Novel List )

41 books, so we're back down to the approximate level of the first quarter of the year, although this quarter has possibly had the most disruption and disjointedness of any so far, with a 17-book month bracketed by two 12-book months.  With one of them a historical fiction, rather than genre, novel, that gives me a quarter-surplus of 4 on my intended total for the challenge, with a total surplus now of 13, so over a month's worth of reading, with a total of 121 genre novels.
There's a mix of reviews here, with some positive and some very negative, with one or two novels squandering great potential; and there's a nice spread across the genre, with a decent chunk of variably-hard science fiction (including the deeply dated Last and First Men, a genre classic) and some good fantasy.  There's also some nice up-to-the-moment reading in there, with the Corey, Stross, Cooper, Mann, Polansky and arguably Grossman recent releases and two eARCs.  Finally worth noting is the number of women in there - over half of these novels were written by women exclusively, with one co-authored by a male/female team, and 22 female authors (including two collaborations) read across 41 novels; putting in the effort to find female-author specfic really paid off, with some of the best novels of the quarter coming from women.

So, what were the best five reads of the quarter?
1. The Sparrow by Mary Doria Russell.  Russell's powerful characterisation and skilful prose combine into an incredibly moving story, and her sympathetic treatment of the characters works very effectively with the inevitability of the tragedy only lends it more force.  Given Russell's sympathetic treatment of religion, too, which is yet not uncritical, this is an intellectually engaging novel as well, since nothing is simple or as it first seems; and Russell has a real ability to give us a kick in the pathos.  All of which made the follow-up, Children of God, that much more disappointing.
2. Silver-Metal Lover by Tanith Lee.  This romantic story is simply and effectively told, with a writing style that matches Lee's characters very well; the ability to develop a narrative and age a character at the same time, and the refusal to rely on crisis-sequence as a method of writing (not that there aren't crises), give Lee's tale a certain power and pathos that much contemporary genre fiction seems to lack.  A sweet tale of love.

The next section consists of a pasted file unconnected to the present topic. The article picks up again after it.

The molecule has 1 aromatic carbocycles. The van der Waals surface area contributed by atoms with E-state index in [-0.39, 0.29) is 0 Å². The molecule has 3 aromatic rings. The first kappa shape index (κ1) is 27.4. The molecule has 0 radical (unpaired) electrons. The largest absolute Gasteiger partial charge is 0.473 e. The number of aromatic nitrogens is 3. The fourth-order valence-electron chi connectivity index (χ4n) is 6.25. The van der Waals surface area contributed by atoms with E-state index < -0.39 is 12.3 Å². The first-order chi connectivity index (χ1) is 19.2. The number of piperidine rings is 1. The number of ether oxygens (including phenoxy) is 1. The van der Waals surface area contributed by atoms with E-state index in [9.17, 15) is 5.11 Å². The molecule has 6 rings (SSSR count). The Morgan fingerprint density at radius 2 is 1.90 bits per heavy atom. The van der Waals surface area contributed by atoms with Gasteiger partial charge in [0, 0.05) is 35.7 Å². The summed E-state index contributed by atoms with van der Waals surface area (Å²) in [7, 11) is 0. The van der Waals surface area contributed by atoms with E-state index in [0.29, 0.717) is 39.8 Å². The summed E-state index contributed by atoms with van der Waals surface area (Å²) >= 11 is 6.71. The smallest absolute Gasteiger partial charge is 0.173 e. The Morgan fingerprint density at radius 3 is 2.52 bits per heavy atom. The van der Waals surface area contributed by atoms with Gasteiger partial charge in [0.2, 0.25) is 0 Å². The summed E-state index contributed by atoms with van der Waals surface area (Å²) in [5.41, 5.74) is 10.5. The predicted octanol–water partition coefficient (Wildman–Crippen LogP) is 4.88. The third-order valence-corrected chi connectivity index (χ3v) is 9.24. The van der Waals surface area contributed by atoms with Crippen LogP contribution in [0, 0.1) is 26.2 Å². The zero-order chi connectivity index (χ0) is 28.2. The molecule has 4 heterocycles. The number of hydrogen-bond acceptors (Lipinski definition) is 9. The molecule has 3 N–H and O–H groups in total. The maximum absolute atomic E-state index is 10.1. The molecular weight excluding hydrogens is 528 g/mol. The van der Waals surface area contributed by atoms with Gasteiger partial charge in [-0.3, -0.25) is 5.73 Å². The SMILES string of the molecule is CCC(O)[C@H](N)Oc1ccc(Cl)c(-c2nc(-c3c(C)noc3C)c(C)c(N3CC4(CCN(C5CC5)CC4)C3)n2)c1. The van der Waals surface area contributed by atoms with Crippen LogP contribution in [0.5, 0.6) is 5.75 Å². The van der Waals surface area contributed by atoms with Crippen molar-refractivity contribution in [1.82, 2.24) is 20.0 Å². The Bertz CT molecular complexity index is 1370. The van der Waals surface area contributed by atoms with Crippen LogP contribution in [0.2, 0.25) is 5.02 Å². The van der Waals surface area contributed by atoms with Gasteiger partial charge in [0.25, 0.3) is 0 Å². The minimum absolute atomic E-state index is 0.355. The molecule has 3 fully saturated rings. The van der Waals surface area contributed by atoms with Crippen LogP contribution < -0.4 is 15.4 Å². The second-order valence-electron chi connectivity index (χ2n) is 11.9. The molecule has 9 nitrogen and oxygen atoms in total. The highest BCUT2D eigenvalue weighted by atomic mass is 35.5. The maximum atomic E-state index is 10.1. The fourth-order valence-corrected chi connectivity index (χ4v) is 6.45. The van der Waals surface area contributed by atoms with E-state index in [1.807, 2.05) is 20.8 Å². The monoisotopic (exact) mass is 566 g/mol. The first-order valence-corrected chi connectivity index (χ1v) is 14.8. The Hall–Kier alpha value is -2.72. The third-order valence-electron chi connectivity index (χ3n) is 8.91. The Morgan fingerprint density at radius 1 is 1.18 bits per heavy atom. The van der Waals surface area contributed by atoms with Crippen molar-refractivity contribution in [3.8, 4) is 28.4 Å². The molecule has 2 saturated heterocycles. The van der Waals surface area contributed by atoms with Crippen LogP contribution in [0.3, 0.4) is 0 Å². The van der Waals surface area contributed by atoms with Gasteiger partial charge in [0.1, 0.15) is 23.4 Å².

3. Pennterra by Judith Moffett.  A very different, but equally religiously-infused, take on the first contact narrative from The Sparrow, Moffett's novel is writ through with Quaker ideas; taking the idea of crisis-driven, violence-reliant SF and overturning it, we barely see any violence, and at most it is incredibly low-key, but there remains an existential threat, and Moffett handles what is essentially a story built around discovery of the way of life of an alien species - and of Quakerism - incredibly well, with good characterisation and interesting (if unbelievable) worldbuilding feeding in very well to this.
4. Leviathan Wakes by James S. A. Corey.  The team of Daniel Abraham and Ty Franck is one that sounds formidable, but fantastical; Leviathan Wakes is, however, pure space opera, and a well-written one at that.  Without letting the big ideas out of sight, and without forgetting the necessity of strong characters, the writing team also create a plot that is enjoyable, a world that is believable, and apply a writing style that is one of the most readable I have seen all quarter; a really good piece of work, if perhaps lighter than much of my other reading (in an intellectual sense).
5. Black and White by Jackie Kessler and Caitlin Kittredge. This is the only pure-froth novel of the five, a superheroic science fiction novel that plays with the conventions of the Big Boys and the team-up dynamic to create an enjoyable and at times quite silly novel that is deeply readable and fun.  A light, enjoyable volume that has good characterisation and some dark moments but leaves you with a good feeling at the end and few serious thoughts about the world, Black and White is a great beach read, in the best sense of the term.
This month's books )